Atomic Theory Timeline

  • 400 BCE

    Democritus's Theory of Atoms

    Democritus, a philosopher in ancient Greece,
    began the search for a description of matter.
    He questioned whether matter could be
    divided into smaller and smaller pieces
    forever until eventually the smallest possible
    piece would be obtained. He believed that
    the smallest possible piece of matter was
    indivisible. He named the smallest piece of
    matter “atomos,” meaning “not to be cut.”
  • Period: 300 BCE to

    Aristotle's Atom Theory

    In ancient Greece, the popular
    philosopher Aristotle declared
    that all matter was made of only
    four elements: fire, air, water
    and earth. He also believed that
    matter had just four properties:
    hot, cold, dry and wet.
  • Dalton's Atom Theory

    In the early 1800s, the English Chemist John
    Dalton performed a number of experiments
    that eventually led to the acceptance of the
    idea of atoms. He formulated the first atomic
    theory since the “death of chemistry” that
    occurred during the prior 2000 years.
    Dalton theorized that all matter is made of
    atoms. Atoms are too small to see,
    “uncuttable,” and indestructible. All atoms of
    a given element are exactly alike and atoms
    of different elements are different.
  • Thompson's Atom Theory

    In 1897, the English scientist named J.J.
    Thomson provided the first hint that an
    atom is made of even smaller particles.
    He discovered the presence of a negative
    particle in the atom – the electron.
    He proposed a model of the atom that is
    sometimes called the “Plum Pudding” model.
    His theory was that atoms are made from a
    positively charged substance with negatively
    charged electrons scattered about, like
    raisins in a pudding or chocolate chips in a
  • Einstein's Atom Theory

    Einstein also in 1905 mathematically proved the existence of atoms, and thus helped revolutionize all the sciences through the use of statistics and probability. Atomic theory says that any liquid is made up of molecules (invisible in 1905). Furthermore, these molecules are always in random, ceaseless motion.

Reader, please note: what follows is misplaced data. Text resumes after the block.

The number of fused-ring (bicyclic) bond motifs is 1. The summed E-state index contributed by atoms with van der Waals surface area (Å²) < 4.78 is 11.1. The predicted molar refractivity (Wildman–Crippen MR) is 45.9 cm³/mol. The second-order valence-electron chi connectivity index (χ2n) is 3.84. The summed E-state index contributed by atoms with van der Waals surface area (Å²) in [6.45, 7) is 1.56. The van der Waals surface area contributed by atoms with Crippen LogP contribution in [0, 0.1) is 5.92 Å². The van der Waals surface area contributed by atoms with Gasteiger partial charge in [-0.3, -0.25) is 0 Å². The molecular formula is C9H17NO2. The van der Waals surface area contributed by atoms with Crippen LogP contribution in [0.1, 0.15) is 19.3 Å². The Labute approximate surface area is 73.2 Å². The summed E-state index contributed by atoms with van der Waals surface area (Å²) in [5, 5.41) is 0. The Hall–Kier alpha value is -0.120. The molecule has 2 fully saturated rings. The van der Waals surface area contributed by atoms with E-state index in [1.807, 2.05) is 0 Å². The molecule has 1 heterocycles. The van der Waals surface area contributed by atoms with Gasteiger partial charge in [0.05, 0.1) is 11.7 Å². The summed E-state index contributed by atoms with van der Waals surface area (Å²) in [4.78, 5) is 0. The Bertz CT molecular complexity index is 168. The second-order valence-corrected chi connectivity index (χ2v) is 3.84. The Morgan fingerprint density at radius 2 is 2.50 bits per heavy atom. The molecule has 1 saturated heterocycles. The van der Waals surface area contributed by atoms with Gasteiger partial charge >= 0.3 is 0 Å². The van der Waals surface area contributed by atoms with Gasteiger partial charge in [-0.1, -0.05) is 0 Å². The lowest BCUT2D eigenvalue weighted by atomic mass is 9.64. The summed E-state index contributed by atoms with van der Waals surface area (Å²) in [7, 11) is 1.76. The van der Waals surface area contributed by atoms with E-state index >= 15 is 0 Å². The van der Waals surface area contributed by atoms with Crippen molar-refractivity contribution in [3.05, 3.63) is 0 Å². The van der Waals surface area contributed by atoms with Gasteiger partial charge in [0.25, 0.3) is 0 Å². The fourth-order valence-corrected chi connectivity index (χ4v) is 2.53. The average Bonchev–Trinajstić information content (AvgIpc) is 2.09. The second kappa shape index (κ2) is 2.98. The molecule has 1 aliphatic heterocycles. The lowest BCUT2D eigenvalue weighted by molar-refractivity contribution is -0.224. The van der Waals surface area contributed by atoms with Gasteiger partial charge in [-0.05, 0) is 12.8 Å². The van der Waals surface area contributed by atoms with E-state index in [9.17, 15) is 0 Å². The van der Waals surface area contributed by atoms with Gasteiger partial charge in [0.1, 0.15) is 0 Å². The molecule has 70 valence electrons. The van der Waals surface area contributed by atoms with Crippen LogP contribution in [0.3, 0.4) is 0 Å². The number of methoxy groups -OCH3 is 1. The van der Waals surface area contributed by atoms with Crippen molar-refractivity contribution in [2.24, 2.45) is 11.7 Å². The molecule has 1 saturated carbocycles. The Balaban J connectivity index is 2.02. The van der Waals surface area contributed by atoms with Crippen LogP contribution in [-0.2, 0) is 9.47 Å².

• Rutherford's Atom Theory

    In 1908, the English physicist Ernest
    Rutherford performed an experiment using
    positively charged particles fired at gold foil.
    Through his experiment, he proved that
    atoms are not a “pudding” filled with a
    positively charged material. He theorized
    that atoms have a small, dense, positively
    charged center, which he called the
    “nucleus”. He said that nucleus is tiny
    compared to the atom as a whole, because
    the atom is mostly open space!
  • Bohr's Atom Theory

    In 1913, the Danish scientist Niels Bohr
    proposed an improvement. He built on the
    concept that the mass of an atom is
    contained mostly in the nucleus. He also
    theorized that electrons move in definite
    orbits around the nucleus, much like planets
    circle the sun. These orbits, or energy levels,
    are located at certain distances from the
  • Shrodinger's Atom Theory

    Based on de Broglie's idea that particles could exhibit wavelike behavior, Austrian physicist Erwin Schrödinger theorized that the behavior of electrons within atoms could be explained by treating them mathematically as matter waves.
  • Heisenberg's Atom Theory

    Werner Heisenberg contributed to atomic theory through formulating quantum mechanics in terms of matrices and in discovering the uncertainty principle, which states that a particle's position and momentum cannot both be known exactly.
  • Period: to

    Modern Cloud Theory

    According to today’s atomic
    theory, electrons do not orbit
    the nucleus in neat planet-like
    orbits but move at high speeds
    in an electron cloud around the
    In the electron cloud, electrons
    whirl around the nucleus
    billions of times in one second.
    They are not moving around in
    random patterns; an electron’s
    location depends upon how
    much energy the electron has.